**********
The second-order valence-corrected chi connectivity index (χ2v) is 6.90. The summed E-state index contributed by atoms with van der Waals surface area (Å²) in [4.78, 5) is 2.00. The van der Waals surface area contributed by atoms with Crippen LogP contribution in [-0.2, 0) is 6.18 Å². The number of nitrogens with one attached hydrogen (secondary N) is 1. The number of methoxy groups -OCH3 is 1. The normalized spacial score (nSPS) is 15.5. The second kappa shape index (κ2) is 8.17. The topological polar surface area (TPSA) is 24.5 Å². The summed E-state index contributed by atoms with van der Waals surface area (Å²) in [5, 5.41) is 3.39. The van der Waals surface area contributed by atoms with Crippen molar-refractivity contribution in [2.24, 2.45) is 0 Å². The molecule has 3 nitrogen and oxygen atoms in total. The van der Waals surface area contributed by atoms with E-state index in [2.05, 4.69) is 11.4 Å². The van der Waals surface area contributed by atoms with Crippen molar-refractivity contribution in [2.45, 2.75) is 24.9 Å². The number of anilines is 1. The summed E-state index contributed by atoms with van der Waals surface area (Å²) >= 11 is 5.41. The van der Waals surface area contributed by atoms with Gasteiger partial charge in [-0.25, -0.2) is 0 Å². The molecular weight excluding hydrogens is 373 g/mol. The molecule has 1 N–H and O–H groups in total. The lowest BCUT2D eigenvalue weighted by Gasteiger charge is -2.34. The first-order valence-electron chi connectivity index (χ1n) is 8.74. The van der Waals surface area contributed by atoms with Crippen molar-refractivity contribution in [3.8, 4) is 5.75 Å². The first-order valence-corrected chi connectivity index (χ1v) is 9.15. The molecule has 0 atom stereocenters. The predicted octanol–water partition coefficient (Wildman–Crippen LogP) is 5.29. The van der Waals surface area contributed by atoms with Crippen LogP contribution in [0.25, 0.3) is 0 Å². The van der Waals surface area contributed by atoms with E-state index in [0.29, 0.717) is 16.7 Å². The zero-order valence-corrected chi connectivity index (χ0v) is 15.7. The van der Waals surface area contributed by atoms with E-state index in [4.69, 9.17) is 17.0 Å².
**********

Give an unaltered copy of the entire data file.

The second-order valence-corrected chi connectivity index (χ2v) is 6.90. The summed E-state index contributed by atoms with van der Waals surface area (Å²) in [4.78, 5) is 2.00. The van der Waals surface area contributed by atoms with Crippen LogP contribution in [-0.2, 0) is 6.18 Å². The number of nitrogens with one attached hydrogen (secondary N) is 1. The number of methoxy groups -OCH3 is 1. The normalized spacial score (nSPS) is 15.5. The second kappa shape index (κ2) is 8.17. The topological polar surface area (TPSA) is 24.5 Å². The summed E-state index contributed by atoms with van der Waals surface area (Å²) in [5, 5.41) is 3.39. The van der Waals surface area contributed by atoms with Crippen molar-refractivity contribution in [2.24, 2.45) is 0 Å². The molecule has 3 nitrogen and oxygen atoms in total. The van der Waals surface area contributed by atoms with E-state index in [2.05, 4.69) is 11.4 Å². The van der Waals surface area contributed by atoms with Crippen molar-refractivity contribution in [2.45, 2.75) is 24.9 Å². The number of anilines is 1. The summed E-state index contributed by atoms with van der Waals surface area (Å²) >= 11 is 5.41. The van der Waals surface area contributed by atoms with Gasteiger partial charge in [-0.25, -0.2) is 0 Å². The molecular weight excluding hydrogens is 373 g/mol. The molecule has 1 N–H and O–H groups in total. The lowest BCUT2D eigenvalue weighted by Gasteiger charge is -2.34. The first-order valence-electron chi connectivity index (χ1n) is 8.74. The van der Waals surface area contributed by atoms with Crippen molar-refractivity contribution in [3.8, 4) is 5.75 Å². The first-order valence-corrected chi connectivity index (χ1v) is 9.15. The molecule has 0 atom stereocenters. The predicted octanol–water partition coefficient (Wildman–Crippen LogP) is 5.29. The van der Waals surface area contributed by atoms with Crippen LogP contribution in [0.25, 0.3) is 0 Å². The van der Waals surface area contributed by atoms with E-state index in [0.29, 0.717) is 16.7 Å². The zero-order valence-corrected chi connectivity index (χ0v) is 15.7. The van der Waals surface area contributed by atoms with E-state index in [4.69, 9.17) is 17.0 Å².